Yesterday I read a very strange quote:
2.86% of guinea pigs admitted to veterinary hospitals in the survey had been injured by karaoke machines
It got me wondering what the minimum sample size would be to get 2.86%. It turns out, to the right number of significant digits, 1 in 35 gives 2.86% so it's possible it was only 1 case out of only 35 in the survey.
Here's some Python code for working out the minimum sample size that will result in a given decimal. Note that decimal is to be given as a string so significant trailing zeroes can be used. e.g. min_sample("0.1") == 7 whereas min_sample("0.10") == 10 as you would expect.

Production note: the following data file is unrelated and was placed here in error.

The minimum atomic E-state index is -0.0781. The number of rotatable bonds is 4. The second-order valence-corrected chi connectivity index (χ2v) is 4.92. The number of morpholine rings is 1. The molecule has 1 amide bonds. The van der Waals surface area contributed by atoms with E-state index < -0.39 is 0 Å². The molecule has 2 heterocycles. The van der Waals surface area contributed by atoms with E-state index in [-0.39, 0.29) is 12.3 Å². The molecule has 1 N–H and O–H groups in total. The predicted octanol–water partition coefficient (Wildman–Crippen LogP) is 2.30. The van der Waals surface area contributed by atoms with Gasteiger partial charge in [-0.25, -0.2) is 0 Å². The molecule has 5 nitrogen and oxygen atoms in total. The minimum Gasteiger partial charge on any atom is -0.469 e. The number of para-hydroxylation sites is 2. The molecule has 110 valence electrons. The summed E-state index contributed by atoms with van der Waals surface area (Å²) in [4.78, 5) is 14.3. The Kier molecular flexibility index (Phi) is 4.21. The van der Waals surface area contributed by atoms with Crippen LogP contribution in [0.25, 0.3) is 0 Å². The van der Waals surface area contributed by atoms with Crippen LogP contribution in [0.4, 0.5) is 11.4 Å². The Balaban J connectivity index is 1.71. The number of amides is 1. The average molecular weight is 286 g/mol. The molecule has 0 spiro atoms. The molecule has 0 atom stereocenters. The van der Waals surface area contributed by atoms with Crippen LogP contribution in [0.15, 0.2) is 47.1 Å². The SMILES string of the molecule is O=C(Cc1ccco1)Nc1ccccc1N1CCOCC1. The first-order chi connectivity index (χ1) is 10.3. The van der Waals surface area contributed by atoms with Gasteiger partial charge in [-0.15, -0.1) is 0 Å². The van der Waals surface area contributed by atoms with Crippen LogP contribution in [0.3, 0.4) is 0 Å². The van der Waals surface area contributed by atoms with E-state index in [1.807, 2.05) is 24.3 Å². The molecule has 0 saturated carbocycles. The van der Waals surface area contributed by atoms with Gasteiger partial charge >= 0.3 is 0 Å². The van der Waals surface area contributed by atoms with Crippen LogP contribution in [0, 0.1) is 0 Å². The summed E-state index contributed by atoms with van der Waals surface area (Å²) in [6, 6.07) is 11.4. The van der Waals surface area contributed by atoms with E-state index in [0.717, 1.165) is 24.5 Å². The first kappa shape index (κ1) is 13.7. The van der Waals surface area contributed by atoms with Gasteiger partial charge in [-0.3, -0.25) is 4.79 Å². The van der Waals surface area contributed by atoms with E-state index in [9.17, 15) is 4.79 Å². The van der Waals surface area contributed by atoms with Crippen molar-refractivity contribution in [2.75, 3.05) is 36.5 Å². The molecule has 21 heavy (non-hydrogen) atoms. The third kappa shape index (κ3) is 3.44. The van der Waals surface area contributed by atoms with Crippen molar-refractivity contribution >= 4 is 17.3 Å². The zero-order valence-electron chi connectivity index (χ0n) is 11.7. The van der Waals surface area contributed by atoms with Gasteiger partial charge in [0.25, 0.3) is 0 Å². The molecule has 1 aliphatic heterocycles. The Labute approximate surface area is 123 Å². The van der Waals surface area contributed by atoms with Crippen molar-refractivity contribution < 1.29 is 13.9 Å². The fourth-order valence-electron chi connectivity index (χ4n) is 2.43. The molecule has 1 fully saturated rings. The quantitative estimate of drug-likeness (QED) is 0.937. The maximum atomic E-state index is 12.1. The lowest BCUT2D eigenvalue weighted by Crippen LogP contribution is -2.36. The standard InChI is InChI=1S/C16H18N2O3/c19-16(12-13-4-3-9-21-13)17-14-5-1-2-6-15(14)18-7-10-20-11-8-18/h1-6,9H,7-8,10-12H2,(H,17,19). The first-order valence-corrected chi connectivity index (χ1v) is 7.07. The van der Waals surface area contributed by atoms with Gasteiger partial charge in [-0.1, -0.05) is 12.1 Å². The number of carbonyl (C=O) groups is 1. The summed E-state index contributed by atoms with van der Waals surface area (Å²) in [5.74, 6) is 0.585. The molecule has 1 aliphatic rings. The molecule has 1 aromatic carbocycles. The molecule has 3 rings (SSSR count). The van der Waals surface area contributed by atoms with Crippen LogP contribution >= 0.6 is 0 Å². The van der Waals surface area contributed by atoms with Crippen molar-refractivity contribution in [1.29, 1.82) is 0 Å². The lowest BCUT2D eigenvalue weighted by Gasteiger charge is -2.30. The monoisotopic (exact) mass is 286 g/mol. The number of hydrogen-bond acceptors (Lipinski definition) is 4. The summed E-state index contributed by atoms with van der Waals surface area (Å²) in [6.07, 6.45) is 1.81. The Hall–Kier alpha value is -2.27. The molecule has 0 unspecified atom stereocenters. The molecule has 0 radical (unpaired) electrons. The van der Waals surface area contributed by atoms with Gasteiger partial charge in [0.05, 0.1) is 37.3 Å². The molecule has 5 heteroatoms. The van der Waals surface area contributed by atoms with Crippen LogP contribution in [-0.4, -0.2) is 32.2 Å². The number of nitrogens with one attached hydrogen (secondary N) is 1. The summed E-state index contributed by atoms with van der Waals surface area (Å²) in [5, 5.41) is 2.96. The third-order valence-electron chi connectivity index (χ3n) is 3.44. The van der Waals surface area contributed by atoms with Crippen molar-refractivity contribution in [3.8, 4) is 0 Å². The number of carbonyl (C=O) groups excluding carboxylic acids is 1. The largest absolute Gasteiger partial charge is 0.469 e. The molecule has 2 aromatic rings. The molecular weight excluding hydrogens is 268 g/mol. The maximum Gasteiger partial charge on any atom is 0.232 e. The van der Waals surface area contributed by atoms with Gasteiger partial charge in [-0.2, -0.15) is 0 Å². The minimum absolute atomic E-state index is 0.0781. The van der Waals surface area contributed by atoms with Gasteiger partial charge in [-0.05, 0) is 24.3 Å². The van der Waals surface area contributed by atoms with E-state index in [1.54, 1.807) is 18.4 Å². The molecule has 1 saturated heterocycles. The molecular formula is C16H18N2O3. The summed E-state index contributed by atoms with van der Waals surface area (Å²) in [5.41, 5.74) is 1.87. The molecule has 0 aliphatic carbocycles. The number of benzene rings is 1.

def min_sample(decimal): fl = float(decimal) assert 0 < fl < 1 sig_digits = len(decimal) - 2 for sample_size in range(1, (10 ** sig_digits) + 1): if round(round(fl * sample_size) / sample_size, sig_digits) == fl: return sample_size
So the next time you read 22% of X or 24% or Y or 2.86% of Z you can quickly work out the sample size could be as low as 9, 17 or 35 respectively.
P.S. I leave it as an exercise to the reader to rewrite using the decimal module and decide whether it's worth it.
The original post had 3 comments I'm in the process of migrating over.